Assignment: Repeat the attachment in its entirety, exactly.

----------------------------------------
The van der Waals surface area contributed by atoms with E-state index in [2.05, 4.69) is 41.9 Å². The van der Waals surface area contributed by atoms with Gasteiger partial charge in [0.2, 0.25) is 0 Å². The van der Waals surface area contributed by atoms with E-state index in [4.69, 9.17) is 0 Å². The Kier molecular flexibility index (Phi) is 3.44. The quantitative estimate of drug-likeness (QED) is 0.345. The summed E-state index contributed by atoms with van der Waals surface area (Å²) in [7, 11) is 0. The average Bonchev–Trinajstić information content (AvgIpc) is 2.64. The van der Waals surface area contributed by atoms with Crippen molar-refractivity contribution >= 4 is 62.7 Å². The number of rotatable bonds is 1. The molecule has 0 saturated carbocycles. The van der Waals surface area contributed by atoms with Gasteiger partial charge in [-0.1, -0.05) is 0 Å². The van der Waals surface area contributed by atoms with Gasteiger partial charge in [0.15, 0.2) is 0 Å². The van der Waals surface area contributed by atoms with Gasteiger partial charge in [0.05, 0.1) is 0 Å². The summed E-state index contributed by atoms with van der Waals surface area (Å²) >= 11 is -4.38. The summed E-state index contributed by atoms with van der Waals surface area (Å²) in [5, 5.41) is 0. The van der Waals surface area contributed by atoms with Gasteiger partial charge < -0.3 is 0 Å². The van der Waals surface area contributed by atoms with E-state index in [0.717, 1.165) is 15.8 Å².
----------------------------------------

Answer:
The van der Waals surface area contributed by atoms with E-state index in [2.05, 4.69) is 41.9 Å². The van der Waals surface area contributed by atoms with Gasteiger partial charge in [0.2, 0.25) is 0 Å². The van der Waals surface area contributed by atoms with E-state index in [4.69, 9.17) is 0 Å². The Kier molecular flexibility index (Phi) is 3.44. The quantitative estimate of drug-likeness (QED) is 0.345. The summed E-state index contributed by atoms with van der Waals surface area (Å²) in [7, 11) is 0. The average Bonchev–Trinajstić information content (AvgIpc) is 2.64. The van der Waals surface area contributed by atoms with Crippen molar-refractivity contribution >= 4 is 62.7 Å². The number of rotatable bonds is 1. The molecule has 0 saturated carbocycles. The van der Waals surface area contributed by atoms with Gasteiger partial charge in [-0.1, -0.05) is 0 Å². The van der Waals surface area contributed by atoms with Gasteiger partial charge in [0.15, 0.2) is 0 Å². The van der Waals surface area contributed by atoms with Gasteiger partial charge in [0.05, 0.1) is 0 Å². The summed E-state index contributed by atoms with van der Waals surface area (Å²) >= 11 is -4.38. The summed E-state index contributed by atoms with van der Waals surface area (Å²) in [5, 5.41) is 0. The van der Waals surface area contributed by atoms with Gasteiger partial charge < -0.3 is 0 Å². The van der Waals surface area contributed by atoms with E-state index in [0.717, 1.165) is 15.8 Å².